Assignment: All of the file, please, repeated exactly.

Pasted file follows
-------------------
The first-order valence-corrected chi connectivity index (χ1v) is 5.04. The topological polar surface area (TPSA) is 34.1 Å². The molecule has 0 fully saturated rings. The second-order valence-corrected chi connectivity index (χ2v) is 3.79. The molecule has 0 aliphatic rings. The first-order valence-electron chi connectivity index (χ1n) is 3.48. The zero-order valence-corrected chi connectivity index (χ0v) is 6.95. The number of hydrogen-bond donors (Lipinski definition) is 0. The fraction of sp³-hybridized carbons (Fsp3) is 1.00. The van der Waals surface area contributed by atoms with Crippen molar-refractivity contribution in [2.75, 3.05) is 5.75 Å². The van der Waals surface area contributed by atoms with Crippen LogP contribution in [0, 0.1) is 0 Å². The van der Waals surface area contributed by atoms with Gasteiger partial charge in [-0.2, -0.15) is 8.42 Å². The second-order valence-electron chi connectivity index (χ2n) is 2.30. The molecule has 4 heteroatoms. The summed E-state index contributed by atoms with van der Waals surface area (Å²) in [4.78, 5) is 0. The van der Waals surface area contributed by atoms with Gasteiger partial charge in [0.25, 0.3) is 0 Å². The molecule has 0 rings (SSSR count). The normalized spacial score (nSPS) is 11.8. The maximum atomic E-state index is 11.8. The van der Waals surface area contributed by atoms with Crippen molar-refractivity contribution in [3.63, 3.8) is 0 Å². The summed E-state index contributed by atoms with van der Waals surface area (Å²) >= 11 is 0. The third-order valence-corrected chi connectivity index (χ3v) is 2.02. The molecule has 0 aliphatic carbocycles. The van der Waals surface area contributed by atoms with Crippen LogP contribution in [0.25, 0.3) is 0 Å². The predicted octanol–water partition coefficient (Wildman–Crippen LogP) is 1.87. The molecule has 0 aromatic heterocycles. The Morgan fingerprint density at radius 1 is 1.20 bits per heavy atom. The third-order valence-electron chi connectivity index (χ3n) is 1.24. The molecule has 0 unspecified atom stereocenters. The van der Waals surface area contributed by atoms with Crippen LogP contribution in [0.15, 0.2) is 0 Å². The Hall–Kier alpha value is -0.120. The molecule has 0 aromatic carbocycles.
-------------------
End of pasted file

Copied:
The first-order valence-corrected chi connectivity index (χ1v) is 5.04. The topological polar surface area (TPSA) is 34.1 Å². The molecule has 0 fully saturated rings. The second-order valence-corrected chi connectivity index (χ2v) is 3.79. The molecule has 0 aliphatic rings. The first-order valence-electron chi connectivity index (χ1n) is 3.48. The zero-order valence-corrected chi connectivity index (χ0v) is 6.95. The number of hydrogen-bond donors (Lipinski definition) is 0. The fraction of sp³-hybridized carbons (Fsp3) is 1.00. The van der Waals surface area contributed by atoms with Crippen molar-refractivity contribution in [2.75, 3.05) is 5.75 Å². The van der Waals surface area contributed by atoms with Crippen LogP contribution in [0, 0.1) is 0 Å². The van der Waals surface area contributed by atoms with Gasteiger partial charge in [-0.2, -0.15) is 8.42 Å². The second-order valence-electron chi connectivity index (χ2n) is 2.30. The molecule has 4 heteroatoms. The summed E-state index contributed by atoms with van der Waals surface area (Å²) in [4.78, 5) is 0. The van der Waals surface area contributed by atoms with Gasteiger partial charge in [0.25, 0.3) is 0 Å². The molecule has 0 rings (SSSR count). The normalized spacial score (nSPS) is 11.8. The maximum atomic E-state index is 11.8. The van der Waals surface area contributed by atoms with Crippen molar-refractivity contribution in [3.63, 3.8) is 0 Å². The summed E-state index contributed by atoms with van der Waals surface area (Å²) >= 11 is 0. The third-order valence-corrected chi connectivity index (χ3v) is 2.02. The molecule has 0 aliphatic carbocycles. The van der Waals surface area contributed by atoms with Crippen LogP contribution in [0.25, 0.3) is 0 Å². The predicted octanol–water partition coefficient (Wildman–Crippen LogP) is 1.87. The molecule has 0 aromatic heterocycles. The Morgan fingerprint density at radius 1 is 1.20 bits per heavy atom. The third-order valence-electron chi connectivity index (χ3n) is 1.24. The molecule has 0 unspecified atom stereocenters. The van der Waals surface area contributed by atoms with Crippen LogP contribution in [0.15, 0.2) is 0 Å². The Hall–Kier alpha value is -0.120. The molecule has 0 aromatic carbocycles.